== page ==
This is a photo of my older sister and me, first day of school, Thomasville, North Carolina. I get this feeling every fall. I want to sharpen my pencils, pack my plaid book bag and wear a spiffy new plaid dress with a fancy color. I call it the “plaid feeling.” It is a nice coincidence that we have a UNCG official plaid (tartan).
Yes, we have had many changes in the past year—academic realignment, academic program review, severe budget cuts, and the loss of some of our students and faculty in HHS. But this is a time of renewal and excitement. In what other job do you have the opportunity to start over each fall? Education, higher education in particular, is so exciting with the arrival of new students, the frenzy of activity by those in Student Affairs, and the arrival of new colleagues on our faculty and staff. I remember being new at UNCG, in 1973, as a new graduate student. In 2003, as a new department chair. In 2007, as an interim dean. In 2011 again, as an interim dean. In all of those situations the feeling was the same—will the other kids like me? Will I be smart enough? Will the teacher (fill in chair, dean, provost, etc.) be mean? Will I sit next to/play with nice fun people? Will I know how to find the bathroom and the lunchroom? Will I have the right “stuff” in my book bag? This week/month, if you know faculty or staff who are new, remember that they probably feel this way now.Know the feeling? I still remember that day at Colonial Drive Elementary School. When I began school, North Carolina did not have kindergarten in the public schools, so my first day was the first grade. Thomasville was a “mill town” at that time—furniture and cotton. A very small number of children had the privilege of going to private or religious preschool or kindergarten, but many came to school unprepared. When the teacher talked about letters or numbers that day, I saw several children begin to cry. They were not ready. When she gave us the “Dick and Jane” books to look at, many children could not decipher anything. At UNCG, I hope we do not have that on the college scale today, but we know that some of our first year students are not as prepared as we would like. Let’s not blame the teachers or parents who came before us, but be resolved to find the people on campus who can help us with any problems that students may have in the classroom (and outside). See http://undergraduate.uncg.edu/students/ and http://success.uncg.edu/ as well as our own Bill Johnson and Jennifer Clark, http://www.uncg.edu/hhs/student-advising-center.html and http://www.uncg.edu/hhp/ssc/index.html .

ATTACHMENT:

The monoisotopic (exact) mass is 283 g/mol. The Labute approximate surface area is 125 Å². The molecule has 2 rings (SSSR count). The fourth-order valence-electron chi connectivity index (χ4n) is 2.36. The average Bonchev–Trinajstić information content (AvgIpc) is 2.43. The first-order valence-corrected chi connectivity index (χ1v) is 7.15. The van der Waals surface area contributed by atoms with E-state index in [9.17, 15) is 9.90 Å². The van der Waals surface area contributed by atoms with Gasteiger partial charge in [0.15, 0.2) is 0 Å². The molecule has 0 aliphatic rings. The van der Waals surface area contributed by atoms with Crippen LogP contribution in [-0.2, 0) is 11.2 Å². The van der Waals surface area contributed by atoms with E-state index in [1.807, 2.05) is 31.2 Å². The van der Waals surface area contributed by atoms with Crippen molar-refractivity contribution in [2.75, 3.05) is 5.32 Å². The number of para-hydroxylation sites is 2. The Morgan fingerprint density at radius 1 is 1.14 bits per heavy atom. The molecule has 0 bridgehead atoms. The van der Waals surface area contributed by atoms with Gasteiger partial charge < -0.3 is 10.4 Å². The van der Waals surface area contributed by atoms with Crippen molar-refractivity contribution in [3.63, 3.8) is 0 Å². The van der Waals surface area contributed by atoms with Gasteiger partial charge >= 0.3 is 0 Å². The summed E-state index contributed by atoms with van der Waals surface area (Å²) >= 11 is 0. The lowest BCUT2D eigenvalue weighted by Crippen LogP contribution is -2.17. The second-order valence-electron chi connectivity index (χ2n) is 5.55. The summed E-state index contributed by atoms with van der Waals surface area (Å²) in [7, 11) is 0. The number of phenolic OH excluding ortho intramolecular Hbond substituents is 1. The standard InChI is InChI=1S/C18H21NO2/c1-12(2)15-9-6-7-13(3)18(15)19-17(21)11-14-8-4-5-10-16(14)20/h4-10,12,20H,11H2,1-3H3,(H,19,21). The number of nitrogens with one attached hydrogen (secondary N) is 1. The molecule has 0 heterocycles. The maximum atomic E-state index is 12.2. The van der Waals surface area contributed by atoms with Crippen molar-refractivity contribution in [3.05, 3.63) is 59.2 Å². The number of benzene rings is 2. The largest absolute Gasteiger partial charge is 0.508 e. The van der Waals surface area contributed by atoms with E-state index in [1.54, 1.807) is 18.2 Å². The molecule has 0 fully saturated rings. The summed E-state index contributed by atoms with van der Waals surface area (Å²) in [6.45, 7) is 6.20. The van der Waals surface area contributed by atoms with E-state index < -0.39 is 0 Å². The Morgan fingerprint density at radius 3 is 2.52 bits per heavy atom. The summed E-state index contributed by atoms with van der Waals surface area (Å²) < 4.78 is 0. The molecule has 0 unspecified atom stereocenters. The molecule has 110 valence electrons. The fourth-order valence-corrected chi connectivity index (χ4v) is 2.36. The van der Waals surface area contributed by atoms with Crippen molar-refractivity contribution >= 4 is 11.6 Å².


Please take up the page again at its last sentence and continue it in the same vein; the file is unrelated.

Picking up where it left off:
Another challenge we had in Thomasville is that it was (and still is), since 1885, the home of Mills Home, of the Baptist Children’s Homes of NC. Children who were orphans or in group foster care were housed at Mills Home in cottages and eventually they entered the public schools. So, we had children with the social/psychological issues surrounding losing a parent, disruptive life changes, etc. and that was reflected in school. But I saw wonderful, loving, teachers and staff surround those children with support and we were all encouraged to include them in our lives and help them feel welcome. At the higher ed level we have students here with personal challenges and they bring them to college. I know you do all that you can in your classrooms, labs, clinics, research projects and student organizations to help everyone be included.. We have good resources here on campus to join in that effort, such as http://studenthealth.uncg.edu/wellness/ and http://studenthealth.uncg.edu/ http://studenthealth.uncg.edu/ctc/
Finally, I hope that you, as faculty and staff, can have the plaid feeling and portray it to our students, in and outside of HHS. I know they will feel more welcome and I hope you will be filled with the excitement of BACK TO SCHOOL.
See you at the HHS Convocation, Wed., August 15 and see our Alumni Board on Monday, August 13! See many of you at your department and student organization meetings. Wear plaid!!